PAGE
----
Dense, dark, tormented, emotional. The music of Texan songwriter Micah P. Hinson, one of the most interesting artists in the U.S. folk scene, is a fire of obscure passion that overwhelms souls and burns hearts up. Modest, shy, but also frank and friendly: in this interview the Abilene songwriter talks about his music projects, his relationship with popularity, his love for photography and his collection of typewriters.You definitely are one of the most promising songwriters of the independent music scene. So, a good way for starting this interview could be to talk about the process of song writing itself. How does Micah P. Hinson make a song “come to life”?
Why thank you kindly. I'm not sure I believe you, but it's awfully nice of you.
I think the process of making a song is reasonably easy. I think it comes down to just a few things: a set of chords, a set of melodies, a set of words, some sense of emotion. And not in that particular order. But, for me, the music always, always comes first. Music cannot form around words. only words around music.Where do you get your inspiration from?
These tiny little bullshit things that make up life. All the damn broken little parts that occasionally come together and somehow end up being worth a damn.What are your influences?
People that have written, created, and self-destructed.It’s remarkable you’re music is really popular in latin European countries like Spain and Italy especially if you compare it with the popularity you have your home country. Has it something to do with emotions and the way these people in these countries live feelings?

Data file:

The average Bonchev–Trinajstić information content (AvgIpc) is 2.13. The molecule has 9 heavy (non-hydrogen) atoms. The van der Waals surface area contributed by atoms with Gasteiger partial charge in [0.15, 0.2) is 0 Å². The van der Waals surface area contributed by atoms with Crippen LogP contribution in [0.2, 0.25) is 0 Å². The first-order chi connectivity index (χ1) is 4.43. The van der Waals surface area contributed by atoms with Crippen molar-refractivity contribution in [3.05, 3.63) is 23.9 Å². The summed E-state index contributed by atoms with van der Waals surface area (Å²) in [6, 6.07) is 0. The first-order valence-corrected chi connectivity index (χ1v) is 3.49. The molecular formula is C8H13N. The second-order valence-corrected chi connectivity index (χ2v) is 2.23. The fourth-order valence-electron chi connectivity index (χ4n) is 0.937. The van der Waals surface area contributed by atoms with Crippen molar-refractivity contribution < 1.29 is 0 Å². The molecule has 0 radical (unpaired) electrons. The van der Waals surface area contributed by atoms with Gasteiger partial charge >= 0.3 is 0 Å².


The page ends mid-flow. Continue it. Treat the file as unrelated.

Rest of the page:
I remember growing up in school and the teacher looking down at me and saying: "Music is the one universal language". I had no idea what she was talking about. But the more and more I head over to those strange and interesting lands, I find her words more and more truthful. I imagine some of my biggest listeners have no idea what I am talking about. It's an interesting thing to try to wrap the mind around.A painful tension towards an ideal of absolute beauty seems to obsessively cross your music: in your opinion can beauty without pain exist?
Yes, it can. But humans are obsessed with pain, whether it is their own, or others.The atmospheres in your latest album “And The Red Empire Orchestra” seem to be “less dark” than in your past production. Does it also reflect a different mood (related to changes in your life?) or is it just a matter of stylistic choices?
I couldn't say it is either. With “The Red Empire”, I didn't set out to make any particular kind of record. All I knew is that I wanted to be clear as the day the day is long and more stringent than my previous attempts. As an example, in the past, I would record 10 guitar parts for one song, hell, maybe even 15. with “The Red Empire” I wanted to leave it at 1. Therefore that 1 guitar part had to be good. It couldn't hide behind 9 other sons-of-bitches. There would be no place to hide for any instrument. I thought this to be an interesting concept. And there it was, “The Red Empire”. I worked damn hard on that record and sat in many a small, sweaty room trying to get the bastard just right. Who knows if I accomplished it or not... we can see when the sales come in... ha...Gaining an increasing critical as well as public acclaim also means to be in the centre of attention not only when promoting an album or when playing at concerts but also in everyday’s life. You are becoming more and more popular, release after release. How does this fit your personality? In other words: how do you relate with popularity?